Survey of Interior Board of Indian Appeals Probate Decisions 1980-2000
by PRISCILLA A. WILFAHRT, Esq.
[NOTE: The regulations relating to probate proceedings have been substantially amended since 2000. Some of the following discussion may no longer be applicable. Please consult the current edition of 25 C.F.R. Part 15 and 43 C.F.R. Part 4, Subpart D, to see if your issue was affected by the amendments.]
III. Practice Before the Board - Procedure
Constructive notice of an Indian probate hearing can be given through posting in the vicinity of the hearing. In order to prove constructive notice through posting, the record must show that the notice was properly posted in accordance with the regulation. Estate of Jack Kenworthy, 21 IBIA 4 (1991). Service of a copy of a notice of appeal on all interested parties is not a jurisdictional requisite and an appeal will not be dismissed for failure of service when interested parties have received actual notice of the pendency of an appeal. Estate of Wilma Florence First Youngman, 10 IBIA 3 (1982). Notice of a hearing is not defective when the notice was sent more than 30 days before the hearing to the party's last known address, the notice was not returned, testimony of other individuals at the hearing showed that the party knew of the hearing and the party's appeal showed that he knew of the hearing. Estate of Andrew Jackson, 12 IBIA 39 (1983). The failure of the ALJ to properly notice a hearing excuses a party's failure to attend and present evidence. Estate of Richard Evans Walker, 12 IBIA 44 (1983). Failure to serve parties with notice after being ordered to do so by the Board will result in a dismissal of the action for failure to prosecute. Estate of Vonsell Ann Eldridge, 31 IBIA 182 (1997).
The appellant bears the burden of proof to show that an appeal was timely filed. When the BIA's decision letter gives correct appeal instructions, it is not sufficient to file an appeal with the wrong office of the Department of the Interior which causes the appeal to be untimely received by the Board. The Board is an independent component of the office of the Secretary of the Interior. Aleta Speakthunder Cole v. Billings Area Director, Bureau of Indian Affairs, 28 IBIA 193 (1995); Estate of Frank Nelson Buffalomeat, 34 IBIA 120 (1999). Any procedural due process violations that might have been committed by a BIA Area Director by not insuring that interested parties were notified of the pendency of an appeal, or by not allowing all interested parties an opportunity to respond, are cured in an appeal to the Board, in which all parties are allowed a full opportunity to present their positions. Cherokee Nation v. Acting Muskogee Area Director, Bureau of Indian Affairs, 29 IBIA 17 (1995).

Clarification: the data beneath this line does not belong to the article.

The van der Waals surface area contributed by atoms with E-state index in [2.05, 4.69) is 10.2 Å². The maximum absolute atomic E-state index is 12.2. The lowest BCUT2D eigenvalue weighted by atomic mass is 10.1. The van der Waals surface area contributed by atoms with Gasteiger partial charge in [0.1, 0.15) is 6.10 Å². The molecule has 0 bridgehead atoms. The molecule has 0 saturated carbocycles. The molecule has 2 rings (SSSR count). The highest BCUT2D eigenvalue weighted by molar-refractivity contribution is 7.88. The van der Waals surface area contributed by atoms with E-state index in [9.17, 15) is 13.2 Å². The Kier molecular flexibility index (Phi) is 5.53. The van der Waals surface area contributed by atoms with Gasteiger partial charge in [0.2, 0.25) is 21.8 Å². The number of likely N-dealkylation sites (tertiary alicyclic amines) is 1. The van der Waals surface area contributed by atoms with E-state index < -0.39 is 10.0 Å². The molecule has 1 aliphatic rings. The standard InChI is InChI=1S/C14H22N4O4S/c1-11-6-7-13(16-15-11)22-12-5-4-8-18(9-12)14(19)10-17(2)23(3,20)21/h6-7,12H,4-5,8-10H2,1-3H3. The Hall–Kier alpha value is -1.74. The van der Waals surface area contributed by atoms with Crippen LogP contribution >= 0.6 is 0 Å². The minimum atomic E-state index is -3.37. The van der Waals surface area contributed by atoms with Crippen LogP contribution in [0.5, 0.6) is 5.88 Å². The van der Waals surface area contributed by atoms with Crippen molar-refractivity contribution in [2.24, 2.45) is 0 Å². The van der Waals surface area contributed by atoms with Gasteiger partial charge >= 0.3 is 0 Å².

The Board has a well established practice of declining to consider issues raised for the first time on appeal. Estate of Rufus Ricker, Jr., 29 IBIA 56 (1996). It may do so however, when not doing so would only unnecessarily delay resolution of the matter and where the parties' failure to make the arguments earlier can be explained. Estate of George Dragswolf, Jr., 30 IBIA 188 (1997). While ordinarily the IBIA will not consider an issue raised for the first time on appeal, jurisdiction is a fundamental issue and may be raised at any time. Estate of James Wermy Pekah, 11 IBIA 237 (1983); Estate of Ella Dautobi, 15 IBIA 111 (1987); Estate of Alice Jackson (John), 17 IBIA 162 (1989). The Board may consider an issue raised for the first time on appeal in order to exercise its authority to correct a manifest injustice or error. Estate of George Dragswolf, Jr., 31 IBIA 228 (1997).
When one of the parties in interest is a minor, notice is properly served on the guardian ad litem. Estate of Katie Crossguns, 10 IBIA 141 (1982); Estate of Eugene Patrick Dupuis, 11 IBIA 11 (1982). Departmental regulations require that a guardian ad litem be appointed for a minor or incompetent who is a party in interest to a probate proceeding and such guardian may fully represent the minor or incompetent at a hearing. Estate of Jason Crane, 12 IBIA 165 (1984).